The occurrence of Vietnam Airlines flight HVN950 covered by this report falls under the category of “Flames in the designated fire zone of an engine” as prescribed in Clause 10, Article 166-4 of the Civil Aeronautics Regulations of Japan, and is classified as a serious incident.
On July 30 (Wednesday), 2008, at 07:41 Japan Standard Time (JST: UTC+9hr, unless otherwise stated all times are indicated in JST), a Vietnam Airlines flight HVN950 , registered VN-A146 landed at Narita International Airport.
At about 07:44, while taxiing, the right engine fire warning alarm went off.
The crew shut down the engine and then triggered the fire-extinguishing system, following which the fire warning alarm stopped.
Subsequently, after the aircraft arrived at the ramp and all passengers and crewmembers had disembarked, the right engine caught fire; the fire was extinguished by the firefighting squad that had been waiting there ready for operation.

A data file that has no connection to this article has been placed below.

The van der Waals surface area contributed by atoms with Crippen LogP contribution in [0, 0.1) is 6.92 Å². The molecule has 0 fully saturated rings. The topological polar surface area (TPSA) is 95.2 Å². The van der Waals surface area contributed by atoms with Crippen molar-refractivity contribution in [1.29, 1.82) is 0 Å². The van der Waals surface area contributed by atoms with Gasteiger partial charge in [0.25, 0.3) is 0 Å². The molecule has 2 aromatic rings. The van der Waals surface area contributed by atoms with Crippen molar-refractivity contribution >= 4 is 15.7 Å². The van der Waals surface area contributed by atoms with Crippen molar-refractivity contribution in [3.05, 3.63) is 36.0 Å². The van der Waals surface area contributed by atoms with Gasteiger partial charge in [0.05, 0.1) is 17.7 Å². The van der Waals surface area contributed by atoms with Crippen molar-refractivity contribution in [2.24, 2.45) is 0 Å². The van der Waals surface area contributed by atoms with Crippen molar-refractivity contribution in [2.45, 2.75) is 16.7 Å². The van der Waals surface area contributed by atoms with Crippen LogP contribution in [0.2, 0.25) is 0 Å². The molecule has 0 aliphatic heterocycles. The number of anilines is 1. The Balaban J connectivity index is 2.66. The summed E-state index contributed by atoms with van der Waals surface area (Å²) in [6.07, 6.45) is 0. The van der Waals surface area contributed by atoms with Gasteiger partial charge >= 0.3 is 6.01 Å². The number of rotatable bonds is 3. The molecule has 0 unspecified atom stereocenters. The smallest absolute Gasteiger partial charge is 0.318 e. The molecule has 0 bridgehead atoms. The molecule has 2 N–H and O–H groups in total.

There were 277 people on board, consisting of the Pilot in Command, the First Officer, 11 other crewmembers and 264 passengers. There were no injuries. The aircraft sustained minor damage.
It is considered highly probable that fuel leaked from the fuel supply hose of the right engine while the Aircraft was taxiing after landing, and that the leaking fuel caught fire, resulting in this serious incident.
It is considered possible that fuel leaked due to a gap in the O-ring that was created when the O-ring was pinched and severed during installation of the fuel supply hose. It is considered possible that the installation of the O-ring which was smaller in size and easily loosened, as well as the non-use of lubricant, contributed to the pinching.